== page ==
Competitive advantage
Jonesí arrival brings swagger to MUís defensive backfield.

By JOE WALLJASPER of the Tribuneís staff

Story ran on Thursday, September 27 2001

Growing up in the San Francisco area, R.J. Jones didnít know enough about Missouriís football program to form an opinion. But the Nebraska Cornhuskers, they were hard to miss, no matter how hard Jones tried. The mere sight of the Big Red on TV elicited a Pavlovian response in his remote-control trigger finger.

Brendan Smialowski photo
Missouri cornerback R.J. Jones (6) is expected to play his first game on Saturday against fourth-ranked Nebraska after sitting out the first two with an injury. The MU coaches love Jonesí competitive spirit.
"Boring," said Jones, a junior cornerback for the Tigers. "They donít pass. Option and run up the middle, that ainít fun football. Iím from the West Coast. We pass it, use speed to run away from you.

"This is one of those teams you donít even want to watch. They have a good defense, and Iím a defensive player and like to watch corners, but offensively, you donít even want to watch when theyíre on the field."

Missouri fans have often felt the same way while watching the Cornhuskers, although itís usually been a case of averting their eyes from the carnage. Nebraskaís offense is certainly predictable - it usually ranks among the nationís best and pads those statistics against the Tigers. In 22 straight victories over Missouri, the Cornhuskers have won by an average score of 39-14.

The return of Jones from a separated collarbone should help MUís cause this time around. The transfer from City College of San Francisco was one of the Tigersí best defensive players in the spring.

He got hurt on the first day of training camp in Mexico, Mo., when freshman receiver Sean Coffey landed on his chest. Jones needed surgery to pop the bone back into place. He has waited impatiently to play since.

He was cleared to practice a week and a half ago and got to remove his red protective jersey on Sunday. MU coach Gary Pinkel said if Jones proves he can hit this week in practice, he will play a lot against the Cornhuskers on Saturday.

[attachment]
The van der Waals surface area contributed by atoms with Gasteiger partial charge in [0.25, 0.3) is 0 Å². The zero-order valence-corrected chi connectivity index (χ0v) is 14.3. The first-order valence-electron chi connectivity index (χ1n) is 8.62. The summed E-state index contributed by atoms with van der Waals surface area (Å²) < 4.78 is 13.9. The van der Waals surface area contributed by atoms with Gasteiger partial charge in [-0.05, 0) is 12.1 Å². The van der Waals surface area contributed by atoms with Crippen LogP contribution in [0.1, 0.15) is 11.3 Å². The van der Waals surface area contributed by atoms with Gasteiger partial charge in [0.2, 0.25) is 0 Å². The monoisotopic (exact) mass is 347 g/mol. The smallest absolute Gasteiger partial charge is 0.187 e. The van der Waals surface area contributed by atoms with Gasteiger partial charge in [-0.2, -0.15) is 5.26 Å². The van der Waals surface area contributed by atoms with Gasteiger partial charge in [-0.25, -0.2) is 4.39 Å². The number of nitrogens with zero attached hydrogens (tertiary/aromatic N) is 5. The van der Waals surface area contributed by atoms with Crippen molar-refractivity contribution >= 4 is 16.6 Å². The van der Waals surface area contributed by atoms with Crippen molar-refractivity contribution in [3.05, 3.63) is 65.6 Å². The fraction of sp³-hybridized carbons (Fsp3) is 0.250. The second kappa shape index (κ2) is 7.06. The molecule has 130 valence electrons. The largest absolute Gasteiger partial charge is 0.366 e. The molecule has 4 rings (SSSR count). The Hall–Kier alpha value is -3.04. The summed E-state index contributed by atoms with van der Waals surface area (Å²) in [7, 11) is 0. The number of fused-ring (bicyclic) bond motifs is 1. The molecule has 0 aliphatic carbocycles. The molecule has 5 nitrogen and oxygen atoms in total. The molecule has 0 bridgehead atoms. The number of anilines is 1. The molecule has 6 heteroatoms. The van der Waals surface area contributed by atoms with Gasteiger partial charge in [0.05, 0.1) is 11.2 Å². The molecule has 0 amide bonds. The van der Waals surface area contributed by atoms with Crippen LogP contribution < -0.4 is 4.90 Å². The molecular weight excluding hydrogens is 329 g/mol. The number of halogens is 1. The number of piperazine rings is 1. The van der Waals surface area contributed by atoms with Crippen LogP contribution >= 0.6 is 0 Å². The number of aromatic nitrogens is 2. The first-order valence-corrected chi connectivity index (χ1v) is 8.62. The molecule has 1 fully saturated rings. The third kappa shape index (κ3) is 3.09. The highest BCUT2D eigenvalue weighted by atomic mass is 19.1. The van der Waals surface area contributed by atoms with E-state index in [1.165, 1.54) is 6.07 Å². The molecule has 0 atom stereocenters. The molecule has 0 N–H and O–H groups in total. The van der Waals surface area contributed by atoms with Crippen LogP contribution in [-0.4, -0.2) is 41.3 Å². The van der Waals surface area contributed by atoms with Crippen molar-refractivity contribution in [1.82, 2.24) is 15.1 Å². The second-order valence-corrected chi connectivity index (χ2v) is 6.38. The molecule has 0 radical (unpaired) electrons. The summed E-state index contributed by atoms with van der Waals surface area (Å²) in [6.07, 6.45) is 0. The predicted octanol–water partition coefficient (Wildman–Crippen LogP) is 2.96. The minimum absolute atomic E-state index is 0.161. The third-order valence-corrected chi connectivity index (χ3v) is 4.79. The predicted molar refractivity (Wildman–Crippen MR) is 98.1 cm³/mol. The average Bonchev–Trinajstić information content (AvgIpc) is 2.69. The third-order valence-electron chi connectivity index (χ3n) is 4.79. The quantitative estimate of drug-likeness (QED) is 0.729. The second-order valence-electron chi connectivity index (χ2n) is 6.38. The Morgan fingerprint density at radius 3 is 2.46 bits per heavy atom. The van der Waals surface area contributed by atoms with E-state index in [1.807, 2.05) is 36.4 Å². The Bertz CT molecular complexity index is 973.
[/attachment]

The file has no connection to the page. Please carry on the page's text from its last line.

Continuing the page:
"If I have to go in a foxhole and grab somebody, heís one of the guys on this team Iíll grab," Pinkel said. "I like competitors. He will compete. I wish I could get our whole football team to compete like he does."

After the Bowling Green debacle in the season opener, Missouriís coaches have resorted to waiting a few beats after a ball-carrier is stopped in practice before blowing their whistles. The idea is to get lethargic defenders to play harder longer. Itís not necessary in Jonesí case.

"Come out to the field and watch him, and youíll say, ĎMan, that kid is working hard,í or ĎMan, that guyís all over the field,í " defensive coordinator Matt Eberflus said. "Iím sure itís much like you had when" Justin "Smith was here."

Jones needs that competitive streak because heís not an imposing physical specimen. He arrived from CCSF, where he won two juco national championships, weighing 150 pounds. Heís still spindly at 6-foot and 160. His speed is pedestrian by cornerback standards - 4.5 seconds in the 40.

Jones says his quickness coming out of cuts makes up for his lack of straight-line speed. And despite his frail physique, he loves to hit.

"He plays a rough, in-your-face style, and heís not a very big guy," sophomore cornerback Marcus James said. "It goes to show that effort can take you a long way."

Jones will get plenty of chances at hand-to-hand combat against the option and power-running game of Nebraska. Thatís fine by him.

"If Iím on the fourth team going against the ones, I expect to win," he said. "If Iím going against Jerry Rice or Tim Brown, even if those players are good, I ainít backing down from nobody. I donít care who you are."

Reach Joe Walljasper at (573) 815-1783 or